We are a community orchestra which performs five concerts each season. Our players volunteer their time to play with us.
2019–2020 SERIES: GREAT COMPOSERS
Free Pre-Concert Preview Series!
Friday, March 13 at 1:30 pm
Enhance your concert experience with a sneak preview — Composers come alive and their passions take center stage when ESO General Manager David Ellis and ESO Maestro Lawrence Eckerling take you on an insider’s tour of the history and highlights behind the music.
Meet our soloist, Irina Muresanu, at Musical Insights. She and our Maestro Lawrence Eckerling and David Ellis will explore the March concert program in depth.
Friday, March 13 at 1:30 pm,
The Merion Crystal Ballroom at
1611 Chicago Avenue at Davis Street, Evanston.
FREE and open to the public.
Please RSVP to 847-562-5318.
Light refreshments will be served and casual tours of newly renovated apartments will be available after the program.
Give the gift of music
Treat a friend or relative to the ESO
Give the gift of music by ordering directly from our website and purchasing a custom gift certificate in any denomination of your choice! Certificates may be redeemed for single ticket or season subscriptions for any of our concerts.
You will receive an electronic gift certificate or we can mail the certificate to you or directly to the recipient.
SHOP and Support the ESO!
Are you looking to buy a gift for someone at Amazon? Need to stock up on supplies from Amazon?
Amazon has a special program called Smile, where the company donates a small amount of your purchase to your designated charity. Once you select the ESO as your Smile recipient, just point your browser to smile.amazon.com each time you want to shop at Amazon and the Evanston Symphony will benefit. It won’t cost you a thing!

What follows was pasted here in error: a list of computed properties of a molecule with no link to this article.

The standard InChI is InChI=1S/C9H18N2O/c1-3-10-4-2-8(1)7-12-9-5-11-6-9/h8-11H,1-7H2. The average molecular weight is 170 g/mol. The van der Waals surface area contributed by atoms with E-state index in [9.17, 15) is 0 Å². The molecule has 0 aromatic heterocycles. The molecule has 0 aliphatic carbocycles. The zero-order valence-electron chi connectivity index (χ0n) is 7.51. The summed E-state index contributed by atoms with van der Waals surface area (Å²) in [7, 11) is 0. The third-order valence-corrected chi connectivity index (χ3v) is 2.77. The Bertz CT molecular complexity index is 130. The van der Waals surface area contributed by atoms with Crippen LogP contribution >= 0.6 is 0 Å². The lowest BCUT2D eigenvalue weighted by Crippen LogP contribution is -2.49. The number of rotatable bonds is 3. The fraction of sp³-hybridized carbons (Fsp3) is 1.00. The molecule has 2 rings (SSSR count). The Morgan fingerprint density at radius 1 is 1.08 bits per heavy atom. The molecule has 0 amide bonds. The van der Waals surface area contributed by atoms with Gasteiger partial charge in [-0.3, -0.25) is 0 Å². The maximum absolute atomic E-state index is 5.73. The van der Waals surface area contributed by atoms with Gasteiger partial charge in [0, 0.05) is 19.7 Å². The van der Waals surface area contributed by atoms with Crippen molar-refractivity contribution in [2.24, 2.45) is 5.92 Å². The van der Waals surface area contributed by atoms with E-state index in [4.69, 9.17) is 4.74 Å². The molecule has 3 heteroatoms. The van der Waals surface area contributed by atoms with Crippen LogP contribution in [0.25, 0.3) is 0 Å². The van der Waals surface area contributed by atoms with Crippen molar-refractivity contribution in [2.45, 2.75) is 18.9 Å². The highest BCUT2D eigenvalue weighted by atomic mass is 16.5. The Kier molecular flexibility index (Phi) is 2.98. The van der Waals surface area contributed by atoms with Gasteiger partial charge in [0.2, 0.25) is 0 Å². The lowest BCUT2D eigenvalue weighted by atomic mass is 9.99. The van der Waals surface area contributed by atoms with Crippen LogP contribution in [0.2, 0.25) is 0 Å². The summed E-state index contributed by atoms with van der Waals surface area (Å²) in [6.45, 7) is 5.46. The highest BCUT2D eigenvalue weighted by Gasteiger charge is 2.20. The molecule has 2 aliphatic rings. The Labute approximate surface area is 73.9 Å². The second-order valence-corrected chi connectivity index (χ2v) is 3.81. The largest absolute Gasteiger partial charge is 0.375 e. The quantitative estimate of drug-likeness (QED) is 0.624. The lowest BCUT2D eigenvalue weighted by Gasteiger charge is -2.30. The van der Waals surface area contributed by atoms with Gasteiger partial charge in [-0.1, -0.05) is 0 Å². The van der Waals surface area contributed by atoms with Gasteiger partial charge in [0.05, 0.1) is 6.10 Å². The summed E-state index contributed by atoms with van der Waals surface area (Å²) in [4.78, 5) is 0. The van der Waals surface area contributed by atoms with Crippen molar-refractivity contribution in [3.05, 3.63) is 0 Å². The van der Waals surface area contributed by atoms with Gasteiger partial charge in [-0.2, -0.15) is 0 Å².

Thanks, and happy shopping.
Concert Content Highlights
Evanston Symphony Board member Robin Ashton asked ESO Maestro and Music Director Lawrence Eckerling about how he programmed this year’s subscription series line-up.
Ashton: Maestro, how do you go about programming a season. Do you start with a theme or what?
John Corigliano’s Promenade Overture is a modern take on a classical masterpiece.
The composer admitted as much in his program notes from the 1981 work. He commented that Franz Joseph Haydn’s Farewell Symphony caught him “off guard.” During the final movement of this symphony, the players exit until only a pair of violins remains. Intrigued by the notion of reversing the process — orchestra members entering at the beginning of a work while playing — Corigliano wrote an overture that does just that.
In 1853, at the age of 20, a young Johannes Brahms nervously presented himself to Robert and Clara Schumann. He was the leading composer of the day, and she was a prominent piano soloist and composer in her own right. This fateful meeting would lead to Brahms’ public introduction, and to a lifelong relationship, both musical and personal, with the couple. While Brahms owed the launch of his career to this great composer, he struggled under the weight of Schumann’s description of him as “a chosen one,” and in the shadow of Beethoven’s revolutionary Symphony No.